Pro-Trump counter-demonstrators yell slogans during a protest against the travel ban imposed by President  Trump’s executive order at Los Angeles International Airport on Jan. 29. (Ted Soqui/Reuters)

Polling occupies a nifty space in the political consciousness. Polls that support people’s political positions are often presented uncritically as evidence that the positions are correct. Polls that run contrary to those positions are lumped into the hazy “polls are unreliable” criticism that’s become increasingly prevalent over the past few years.

That prevalence stems in part from President Trump’s embrace of the uncertainty of polls in the general election. During the primaries, when he consistently led, polls were correct and proved that his victory was inevitable. During the general, when he consistently trailed, polls were incorrect, skewed, fraudulent — and missed that his victory was inevitable. (In a weird twist of fate, the polls were both correct — Trump lost the popular vote by about the predicted margin — and missed his victory.)

In the wake of a weekend of protests over Trump’s executive order blocking new refugees and halting migration from seven countries in the Middle East and Africa, the Trump administration has pointed to polling proving that the American public stands with it.

“A new Rasmussen Report poll finds that 57 percent, which is a clear majority, of likely U.S. voters, favor a temporary ban on refugees from Syria, Iraq, Iran, Libya, Somalia, Sudan, Yemen,” press secretary Sean Spicer said  Wednesday, “until the government can do a better job of keeping these individuals out who pose a threat.” That’s true; you can see the poll here.


Spicer also pointed to a poll from Reuters and its pollster, Ipsos. He highlighted a related detail, but the Reuters-Ipsos poll got a lot of press earlier this week for the results of a question similar to Rasmussen’s. About half the country agreed with the president’s policy — a plurality of respondents.


But wait! On Thursday, Gallup weighed in. According to its data, most Americans disagreed with the ban.


So that’s three results: one strongly for, one about split, one strongly against. How’s that possible?

One answer lies in the questions being asked.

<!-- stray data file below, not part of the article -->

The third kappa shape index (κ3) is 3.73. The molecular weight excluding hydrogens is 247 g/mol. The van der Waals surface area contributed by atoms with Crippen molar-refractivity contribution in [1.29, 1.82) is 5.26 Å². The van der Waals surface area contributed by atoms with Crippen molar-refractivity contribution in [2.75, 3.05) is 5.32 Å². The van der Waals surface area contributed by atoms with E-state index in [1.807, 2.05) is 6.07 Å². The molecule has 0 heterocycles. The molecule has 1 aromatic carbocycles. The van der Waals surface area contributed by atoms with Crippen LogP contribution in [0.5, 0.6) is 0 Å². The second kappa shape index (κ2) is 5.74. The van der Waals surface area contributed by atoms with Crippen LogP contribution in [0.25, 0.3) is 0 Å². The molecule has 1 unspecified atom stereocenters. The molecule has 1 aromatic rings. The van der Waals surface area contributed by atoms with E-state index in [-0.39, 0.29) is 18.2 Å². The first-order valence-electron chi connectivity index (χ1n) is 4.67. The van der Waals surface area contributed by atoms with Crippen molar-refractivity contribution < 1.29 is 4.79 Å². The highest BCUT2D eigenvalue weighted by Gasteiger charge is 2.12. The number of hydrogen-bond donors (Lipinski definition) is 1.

• Rasmussen asked whether people favored a temporary ban from seven countries until the government improves its screening for potential terrorists.
  • Reuters-Ipsos — after a battery of questions about immigration and refugees — asked whether people agreed or disagreed with an order signed by Trump blocking refugees and banning people from seven Muslim-majority countries.
  • Gallup asked whether people approved of Trump ordering a temporary ban for most people from seven predominantly Muslim countries.

Those are very different phrasings, with Rasmussen’s the most friendly. When Rasmussen asked a slightly different (and more accurate) version of that question later in the week, the response was less supportive.


(It’s also worth noting that Rasmussen typically generates poll results that are friendlier to Republicans than other pollsters.)

Part of the problem is also that many poll respondents don’t really have strong feelings about the intricacies of policy proposals — even proposals that have dominated the news for a week. How those ideas are presented may constitute most of the respondents’ knowledge of the issue; how those questions are asked in relation to other questions can play a role, too. Mention a president who some people love and some people hate, and that shifts things further.

It’s safe to assume that there’s a split in how Americans feel about Trump’s executive order on immigration. Different parts of the order — assuring robust scrutiny of migrants’ backgrounds — are certainly more popular than others, like barring children from entry simply because they were born in Iran. Those differences yield complicated attitudes.